The spotlight might just benefit – in more ways than one – regional project managers, who have historically had to contend with lack of awareness about the value they can add as part of a project team. Fortunately, as Fisher points out, this perception is changing.
“There is still a mixed view of project managers across the GCC,” he says.
“In more mature countries and clients, an understanding of the [project manager’s] value has evolved over the years, and the [...] role has evolved, from being a post-box or policeman, into a person or a team that develops a strategic value chain for the client and brings specific specialisms to different project types.”
The client-centric approach Haddad previously outlined is also finding its way into the Gulf’s construction sector, thanks to clients that want “project managers to be truly embedded within their team”, Fisher says.
“There are still some entities that prefer to not utilise project managers, although the percentage [of such firms] has been dropping. In times of tight finances, it can be easy to look to cut this [expense] from the development budgets, but this rarely aids the turn-out costs, as the outlay is a relatively minimal percentage of the overall budget, and a competent project manager can either save or prevent expenditure many times the consultancy cost,” Fisher adds.
Clients reluctant to employ project management teams may find themselves left behind in a market that is quickly adopting new models to fund its products. As Ashraf Al-Garf, chief executive officer at Projacs International, explains, public-private partnerships (PPPs) – a fundraising model that is gaining immense popularity in the GCC – reiterates the important role of project managers in construction teams: “Most owners, whether public or private clients, are implementing PPP schemes, where project managers [are necessary].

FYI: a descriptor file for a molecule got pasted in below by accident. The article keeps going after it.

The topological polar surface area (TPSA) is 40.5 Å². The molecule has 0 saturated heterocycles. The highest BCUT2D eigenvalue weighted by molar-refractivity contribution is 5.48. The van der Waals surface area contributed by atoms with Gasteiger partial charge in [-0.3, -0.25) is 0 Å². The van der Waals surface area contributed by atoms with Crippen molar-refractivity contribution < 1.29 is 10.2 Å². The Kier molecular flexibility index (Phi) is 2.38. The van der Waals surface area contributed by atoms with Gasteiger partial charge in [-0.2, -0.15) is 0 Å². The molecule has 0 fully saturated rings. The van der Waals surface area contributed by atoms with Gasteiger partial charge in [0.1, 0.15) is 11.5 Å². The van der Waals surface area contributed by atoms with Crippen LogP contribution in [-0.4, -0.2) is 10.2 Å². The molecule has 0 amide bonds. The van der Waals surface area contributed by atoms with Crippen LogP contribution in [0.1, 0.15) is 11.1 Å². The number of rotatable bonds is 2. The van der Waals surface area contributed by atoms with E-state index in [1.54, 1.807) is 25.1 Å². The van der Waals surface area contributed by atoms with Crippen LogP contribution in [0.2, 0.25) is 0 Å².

“However, the approach of having this scope mandated by the owners has changed. Project management firms have to be part of a big consortium, mainly led by the general contractor or the financial body, [who] should be flexible enough to adopt our work models to cope with [PPP needs].”
While hurdles related to perception and cost-benefit remain unchanged, today’s typical project management team, led by risk-averse construction clients, is evolving into a more flexible entity than ever before.
“Due to current economical limitations, project management firms have to adapt themselves and offer [independent] services,” Al-Garf tells Construction Week.
“It is not necessary [for the client demand] for the full project or cost management scope, so we should be flexible and ready to offer [individual] services, such as design reviews, value engineering, costing, planning, and so on.